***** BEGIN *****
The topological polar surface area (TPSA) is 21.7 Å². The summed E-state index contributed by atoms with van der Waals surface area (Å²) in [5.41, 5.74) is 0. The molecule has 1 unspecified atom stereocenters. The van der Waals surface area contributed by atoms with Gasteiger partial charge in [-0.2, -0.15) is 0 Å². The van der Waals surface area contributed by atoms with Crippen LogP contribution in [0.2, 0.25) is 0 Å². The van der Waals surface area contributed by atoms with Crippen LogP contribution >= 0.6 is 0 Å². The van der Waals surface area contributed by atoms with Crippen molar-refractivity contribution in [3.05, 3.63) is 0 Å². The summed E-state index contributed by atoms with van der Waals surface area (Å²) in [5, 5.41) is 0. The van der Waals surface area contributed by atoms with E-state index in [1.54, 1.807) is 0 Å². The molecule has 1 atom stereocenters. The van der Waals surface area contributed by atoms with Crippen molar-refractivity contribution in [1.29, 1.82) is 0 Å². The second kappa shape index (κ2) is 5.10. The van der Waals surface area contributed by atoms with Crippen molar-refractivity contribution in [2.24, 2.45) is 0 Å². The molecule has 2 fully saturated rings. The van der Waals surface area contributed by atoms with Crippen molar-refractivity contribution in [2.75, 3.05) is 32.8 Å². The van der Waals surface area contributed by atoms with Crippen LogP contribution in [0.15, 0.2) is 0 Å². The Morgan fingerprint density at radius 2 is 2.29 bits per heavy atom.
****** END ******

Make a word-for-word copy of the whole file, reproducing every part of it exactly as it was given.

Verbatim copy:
The topological polar surface area (TPSA) is 21.7 Å². The summed E-state index contributed by atoms with van der Waals surface area (Å²) in [5.41, 5.74) is 0. The molecule has 1 unspecified atom stereocenters. The van der Waals surface area contributed by atoms with Gasteiger partial charge in [-0.2, -0.15) is 0 Å². The van der Waals surface area contributed by atoms with Crippen LogP contribution in [0.2, 0.25) is 0 Å². The van der Waals surface area contributed by atoms with Crippen LogP contribution >= 0.6 is 0 Å². The van der Waals surface area contributed by atoms with Crippen molar-refractivity contribution in [3.05, 3.63) is 0 Å². The summed E-state index contributed by atoms with van der Waals surface area (Å²) in [5, 5.41) is 0. The van der Waals surface area contributed by atoms with E-state index in [1.54, 1.807) is 0 Å². The molecule has 1 atom stereocenters. The van der Waals surface area contributed by atoms with Crippen molar-refractivity contribution in [1.29, 1.82) is 0 Å². The second kappa shape index (κ2) is 5.10. The van der Waals surface area contributed by atoms with Crippen molar-refractivity contribution in [2.24, 2.45) is 0 Å². The molecule has 2 fully saturated rings. The van der Waals surface area contributed by atoms with Crippen molar-refractivity contribution in [2.75, 3.05) is 32.8 Å². The van der Waals surface area contributed by atoms with Crippen LogP contribution in [0.15, 0.2) is 0 Å². The Morgan fingerprint density at radius 2 is 2.29 bits per heavy atom.